High Tech at Hyperspeed
Yahoo chief marketing officer Elisa Lewandowski Steele '88 has mastered multitasking to stay on top of a dynamic industry

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Elisa Lewandowski Steele '88

Q: In your role at Yahoo, you're responsible for the marketing function of the company worldwide?

A: That's right. We have a presence in countries on almost every continent—everywhere from Brazil to India to Hong Kong to the United Kingdom. We of course have marketers on the ground in every location, which means I'm not responsible for the day-to-day work, but I do have to have a handle on what's going on.

Q: What's a typical day like?

A: What's most typical about my day is that there is no typical day. One day I might be working on the launch of a new product at Yahoo's Sunnyvale, Calif., headquarters, another I might be working on a program at one of our overseas locations, still another I might be giving a presentation to customers. Or I might be doing all of those things on a single day—traveling, checking my e-mail constantly, on the phone with someone on the other side of the world. There is no industry more dynamic than high tech. Change happens literally overnight, if not faster, and you just have to keep up with it, period.

Q: You have a husband and two young children. How do you balance your home life and your life as a high-powered executive?

A: The first thing I would say is that I don't buy into the idea of "balance." It's all about prioritization. I don't ever try to spend X number of hours a day being a Yahoo executive and then another X being a wife and mom. I'm a Yahoo executive all the time, and I'm a wife and mom all the time, too. That means if I get a call from school because my son has forgotten his lunch again, I drop whatever I'm doing and go get his lunch, because that's what's most important at that moment. That also means that if I'm at a family party on a Saturday and something comes up at work that needs my urgent attention, I leave the party and take care of that.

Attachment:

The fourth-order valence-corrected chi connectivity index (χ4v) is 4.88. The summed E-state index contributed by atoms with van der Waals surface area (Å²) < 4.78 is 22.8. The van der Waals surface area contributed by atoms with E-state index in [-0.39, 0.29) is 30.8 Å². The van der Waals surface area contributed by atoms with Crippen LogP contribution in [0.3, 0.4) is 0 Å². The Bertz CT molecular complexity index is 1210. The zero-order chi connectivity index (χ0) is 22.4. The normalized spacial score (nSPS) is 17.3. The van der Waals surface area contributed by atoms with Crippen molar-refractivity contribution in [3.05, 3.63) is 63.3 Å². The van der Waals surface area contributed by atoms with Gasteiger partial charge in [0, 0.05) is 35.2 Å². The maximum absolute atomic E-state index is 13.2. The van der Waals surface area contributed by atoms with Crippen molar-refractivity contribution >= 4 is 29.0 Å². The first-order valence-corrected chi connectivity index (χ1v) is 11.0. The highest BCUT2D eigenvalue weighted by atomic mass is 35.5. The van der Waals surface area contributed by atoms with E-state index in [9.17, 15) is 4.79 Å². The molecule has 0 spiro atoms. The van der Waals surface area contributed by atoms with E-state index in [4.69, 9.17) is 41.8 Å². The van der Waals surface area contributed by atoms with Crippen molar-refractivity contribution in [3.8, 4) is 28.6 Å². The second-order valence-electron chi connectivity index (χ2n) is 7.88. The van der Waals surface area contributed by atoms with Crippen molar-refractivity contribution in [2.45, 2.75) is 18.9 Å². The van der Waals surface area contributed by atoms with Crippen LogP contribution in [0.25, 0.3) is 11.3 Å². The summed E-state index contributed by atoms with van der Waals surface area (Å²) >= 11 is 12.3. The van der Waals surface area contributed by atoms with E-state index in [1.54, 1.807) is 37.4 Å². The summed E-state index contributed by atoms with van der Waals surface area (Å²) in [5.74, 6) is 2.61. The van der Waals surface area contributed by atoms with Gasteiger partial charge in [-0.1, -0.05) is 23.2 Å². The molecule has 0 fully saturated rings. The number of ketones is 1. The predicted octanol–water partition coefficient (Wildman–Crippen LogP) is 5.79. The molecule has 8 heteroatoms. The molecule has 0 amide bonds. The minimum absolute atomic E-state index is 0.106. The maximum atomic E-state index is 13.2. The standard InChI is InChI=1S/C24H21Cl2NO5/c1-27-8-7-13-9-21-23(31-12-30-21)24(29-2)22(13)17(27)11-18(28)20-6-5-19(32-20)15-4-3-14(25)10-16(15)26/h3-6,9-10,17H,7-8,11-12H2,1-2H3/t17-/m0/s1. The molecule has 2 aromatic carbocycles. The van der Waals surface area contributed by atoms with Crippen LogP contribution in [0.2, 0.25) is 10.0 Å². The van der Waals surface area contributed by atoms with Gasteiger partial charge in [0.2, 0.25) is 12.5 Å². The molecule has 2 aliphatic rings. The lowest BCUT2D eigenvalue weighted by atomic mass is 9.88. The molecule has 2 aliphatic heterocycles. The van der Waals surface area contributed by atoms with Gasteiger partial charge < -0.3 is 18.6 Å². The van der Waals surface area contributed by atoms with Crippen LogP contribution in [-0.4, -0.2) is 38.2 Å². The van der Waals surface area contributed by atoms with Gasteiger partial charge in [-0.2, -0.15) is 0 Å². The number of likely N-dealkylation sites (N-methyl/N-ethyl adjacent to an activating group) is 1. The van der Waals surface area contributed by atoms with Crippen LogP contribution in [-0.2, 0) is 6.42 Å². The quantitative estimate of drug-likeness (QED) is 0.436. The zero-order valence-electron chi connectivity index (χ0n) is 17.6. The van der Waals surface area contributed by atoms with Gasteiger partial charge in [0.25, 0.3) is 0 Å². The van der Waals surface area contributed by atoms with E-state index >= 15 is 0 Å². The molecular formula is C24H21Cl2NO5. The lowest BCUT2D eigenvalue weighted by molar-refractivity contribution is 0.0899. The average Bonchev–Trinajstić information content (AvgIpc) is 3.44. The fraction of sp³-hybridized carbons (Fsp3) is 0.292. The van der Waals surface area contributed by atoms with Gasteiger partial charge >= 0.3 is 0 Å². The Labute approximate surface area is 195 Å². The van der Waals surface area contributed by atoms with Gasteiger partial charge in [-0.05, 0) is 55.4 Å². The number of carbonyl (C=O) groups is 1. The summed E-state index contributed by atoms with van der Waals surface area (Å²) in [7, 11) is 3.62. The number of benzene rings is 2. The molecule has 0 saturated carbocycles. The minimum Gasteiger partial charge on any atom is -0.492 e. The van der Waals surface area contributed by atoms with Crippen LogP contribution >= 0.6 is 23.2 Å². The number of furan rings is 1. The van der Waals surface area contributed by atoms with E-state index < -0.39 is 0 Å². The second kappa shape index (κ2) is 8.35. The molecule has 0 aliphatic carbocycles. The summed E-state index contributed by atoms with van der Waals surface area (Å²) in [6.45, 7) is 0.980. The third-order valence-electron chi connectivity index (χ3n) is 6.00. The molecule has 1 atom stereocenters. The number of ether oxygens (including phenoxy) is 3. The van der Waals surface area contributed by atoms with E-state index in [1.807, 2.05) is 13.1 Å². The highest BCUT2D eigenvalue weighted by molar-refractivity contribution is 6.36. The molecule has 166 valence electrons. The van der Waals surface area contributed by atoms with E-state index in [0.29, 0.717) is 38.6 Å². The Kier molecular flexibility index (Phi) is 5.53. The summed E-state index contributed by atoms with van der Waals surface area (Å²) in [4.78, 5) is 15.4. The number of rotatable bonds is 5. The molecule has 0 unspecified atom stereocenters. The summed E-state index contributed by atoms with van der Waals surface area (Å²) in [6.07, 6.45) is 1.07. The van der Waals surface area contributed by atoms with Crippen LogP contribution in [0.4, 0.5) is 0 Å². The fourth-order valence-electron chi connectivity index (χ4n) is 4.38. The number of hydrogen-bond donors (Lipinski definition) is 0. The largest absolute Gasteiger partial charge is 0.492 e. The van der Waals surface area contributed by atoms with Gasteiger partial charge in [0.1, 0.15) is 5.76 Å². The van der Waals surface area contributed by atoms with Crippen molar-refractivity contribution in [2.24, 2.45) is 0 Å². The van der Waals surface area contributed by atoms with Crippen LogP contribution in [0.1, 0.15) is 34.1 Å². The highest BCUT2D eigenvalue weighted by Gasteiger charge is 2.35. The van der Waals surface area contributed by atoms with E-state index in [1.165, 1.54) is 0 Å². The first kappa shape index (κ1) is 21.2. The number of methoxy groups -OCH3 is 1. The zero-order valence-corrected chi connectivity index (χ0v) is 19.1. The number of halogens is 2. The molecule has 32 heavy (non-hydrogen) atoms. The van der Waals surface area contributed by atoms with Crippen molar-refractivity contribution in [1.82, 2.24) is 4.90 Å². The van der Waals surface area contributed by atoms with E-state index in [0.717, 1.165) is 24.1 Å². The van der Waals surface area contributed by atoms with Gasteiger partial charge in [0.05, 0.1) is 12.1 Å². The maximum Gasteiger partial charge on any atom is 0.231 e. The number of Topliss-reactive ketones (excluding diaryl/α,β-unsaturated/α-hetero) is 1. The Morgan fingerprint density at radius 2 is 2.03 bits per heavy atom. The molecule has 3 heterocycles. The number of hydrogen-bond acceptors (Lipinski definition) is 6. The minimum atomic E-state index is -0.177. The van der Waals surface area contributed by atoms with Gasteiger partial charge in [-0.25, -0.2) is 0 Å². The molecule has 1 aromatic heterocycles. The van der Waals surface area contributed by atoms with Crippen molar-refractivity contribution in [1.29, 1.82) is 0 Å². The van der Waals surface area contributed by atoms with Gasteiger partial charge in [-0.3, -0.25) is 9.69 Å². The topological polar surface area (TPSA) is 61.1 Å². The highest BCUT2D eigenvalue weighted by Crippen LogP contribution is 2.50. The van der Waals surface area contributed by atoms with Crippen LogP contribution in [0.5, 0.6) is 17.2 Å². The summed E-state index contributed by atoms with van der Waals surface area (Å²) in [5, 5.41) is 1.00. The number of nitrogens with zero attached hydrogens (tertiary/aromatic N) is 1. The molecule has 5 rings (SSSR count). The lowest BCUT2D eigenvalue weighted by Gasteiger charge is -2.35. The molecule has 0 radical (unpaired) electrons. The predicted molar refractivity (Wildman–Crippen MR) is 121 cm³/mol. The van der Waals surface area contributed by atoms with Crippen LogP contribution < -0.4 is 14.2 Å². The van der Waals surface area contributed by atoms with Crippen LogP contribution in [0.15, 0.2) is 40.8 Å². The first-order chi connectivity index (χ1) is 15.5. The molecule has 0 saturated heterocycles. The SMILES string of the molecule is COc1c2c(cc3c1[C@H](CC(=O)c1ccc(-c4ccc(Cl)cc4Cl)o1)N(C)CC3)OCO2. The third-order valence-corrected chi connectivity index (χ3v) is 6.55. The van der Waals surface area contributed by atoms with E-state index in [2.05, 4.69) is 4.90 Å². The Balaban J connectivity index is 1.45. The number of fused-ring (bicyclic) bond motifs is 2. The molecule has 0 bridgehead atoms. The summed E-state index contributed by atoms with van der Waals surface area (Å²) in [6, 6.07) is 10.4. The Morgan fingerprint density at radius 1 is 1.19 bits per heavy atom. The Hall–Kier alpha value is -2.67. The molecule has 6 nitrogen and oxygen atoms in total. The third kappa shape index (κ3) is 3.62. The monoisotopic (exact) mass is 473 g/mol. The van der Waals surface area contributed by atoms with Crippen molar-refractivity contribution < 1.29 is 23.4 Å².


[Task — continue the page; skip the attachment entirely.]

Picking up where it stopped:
Q: But then you go back to the party as soon as you can.

A: Absolutely.

Q: What do your kids think about your job? Do they have a sense that it's something pretty cool?

A: Nikki and Eddie both love Yahoo. When I took the job, almost two years ago, Eddie was 7, and when I told him what I was going to be doing he wanted to know if that meant we could all get free e-mail. I told him oh, yeah—I could definitely hook him up with that. I just didn't mention the other three hundred million other people who already had it for free.

Q: This is your first trip back to campus since you graduated. What took so long?

A: It's kind of hard to believe, isn't it? I grew up in Andover, Mass., and always thought I'd wind up in Boston like most of my friends. My parents moved to San Francisco during my junior year at UNH, though, and after spending a year in San Diego I really fell in love with California. I went to grad school in San Francisco and then took my first job there and just never made it back to Durham again. Twenty-two years went by fast.

Q: Any surprises?

A: The Tin Palace is gone! That might be the biggest surprise for me. How can you have UNH without the Tin Palace? Also, I checked out my old dorm room in Devine Hall. My roommate and I stood outside and pointed up at the window: 'It was that one, right there!' I was amazed by how small it looked. When I was a student here, that room was the whole world to me. ~

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